Being implemented, the system of medical data transfer in the field of occupational pathology may also be used to evaluate the risk of occupational skin diseases in individual workers. A computer expert system "Predict" was elaborated in the Institute for such evaluation. Now only desktop version of the system is available, which can help evaluating the risk of allergic contact dermatitis in workers handling chemical allergens (e.g. epoxy resins) [6]. The on-line version of the system will be available at website of the Institute soon.

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The quality of images obtained with Mavica FD-71 was generally acceptable, but resolution of the images perhaps should be higher (not less than 1 mln. pixels totally). Some instability in reproduction of standard color test was found. For example, the level of red was constantly and significantly (about 80%) lower, which made images tinged with blue. This tinge was stable and could be corrected using proper software (The colors of above shown image was corrected). But the proportion of green component was unpredictable and could vary 30-40%. Obviously it was impossible to improve the level of green using software. The level of blue was rather stable and it needed no correction. The comparison of color test images, obtained with calibrated scanner and Sony Mavica, as well as color-corrected Sony Mavica image can be seen below.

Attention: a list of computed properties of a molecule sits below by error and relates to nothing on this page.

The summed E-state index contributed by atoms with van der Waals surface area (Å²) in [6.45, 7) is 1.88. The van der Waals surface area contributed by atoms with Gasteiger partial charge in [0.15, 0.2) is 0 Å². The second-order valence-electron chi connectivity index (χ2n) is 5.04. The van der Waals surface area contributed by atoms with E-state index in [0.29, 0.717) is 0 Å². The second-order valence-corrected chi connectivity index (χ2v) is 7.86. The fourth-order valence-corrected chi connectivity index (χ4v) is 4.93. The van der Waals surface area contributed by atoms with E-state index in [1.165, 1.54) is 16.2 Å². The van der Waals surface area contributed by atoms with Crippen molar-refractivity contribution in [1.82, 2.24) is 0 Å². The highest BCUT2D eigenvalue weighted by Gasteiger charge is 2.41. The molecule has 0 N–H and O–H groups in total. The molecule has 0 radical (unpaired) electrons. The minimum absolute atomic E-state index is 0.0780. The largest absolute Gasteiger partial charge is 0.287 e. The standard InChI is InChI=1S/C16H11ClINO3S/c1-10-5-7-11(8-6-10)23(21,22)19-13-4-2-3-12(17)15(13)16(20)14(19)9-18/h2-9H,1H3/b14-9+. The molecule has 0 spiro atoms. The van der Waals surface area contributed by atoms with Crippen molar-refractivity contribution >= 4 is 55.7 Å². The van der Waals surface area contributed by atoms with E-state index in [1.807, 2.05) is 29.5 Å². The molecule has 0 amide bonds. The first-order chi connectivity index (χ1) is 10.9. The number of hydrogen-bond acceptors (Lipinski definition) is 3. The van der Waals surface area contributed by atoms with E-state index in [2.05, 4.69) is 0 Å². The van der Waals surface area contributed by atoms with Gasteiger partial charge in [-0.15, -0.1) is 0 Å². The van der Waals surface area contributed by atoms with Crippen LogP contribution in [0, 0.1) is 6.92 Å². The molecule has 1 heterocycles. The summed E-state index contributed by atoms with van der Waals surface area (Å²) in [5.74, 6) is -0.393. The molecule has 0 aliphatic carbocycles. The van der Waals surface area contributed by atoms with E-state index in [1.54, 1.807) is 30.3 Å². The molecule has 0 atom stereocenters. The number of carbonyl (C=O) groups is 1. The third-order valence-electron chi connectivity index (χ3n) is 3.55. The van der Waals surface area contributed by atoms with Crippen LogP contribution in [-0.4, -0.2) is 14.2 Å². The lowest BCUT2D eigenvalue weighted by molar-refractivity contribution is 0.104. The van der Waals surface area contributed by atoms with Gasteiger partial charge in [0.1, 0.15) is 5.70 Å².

Figure 2

It was concluded that for the best performance the images used for teledermatological purposes should have resolution not less than 1 mln. pixels totally with 24-bit color, and the color fidelity of the equipment should be thouroghly tested. Now digital cameras with even better characteristics are available at reasonable prices (e.g. modern Olympus, AGFA and Kodak models).

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In accessible literary sources the authors could not managed to find out the information on telemedical application for diagnostics and treatment of occupational skin diseases. The authors consider that key characteristics of the implemented system of telemedicine should be the following:
1) the images should be captured and transferred with high resolution images (not less than 1 mln. pixels) and high color fidelity, controlled by using standard tests;
2) official documents should be transferred with proper authorization in secure way;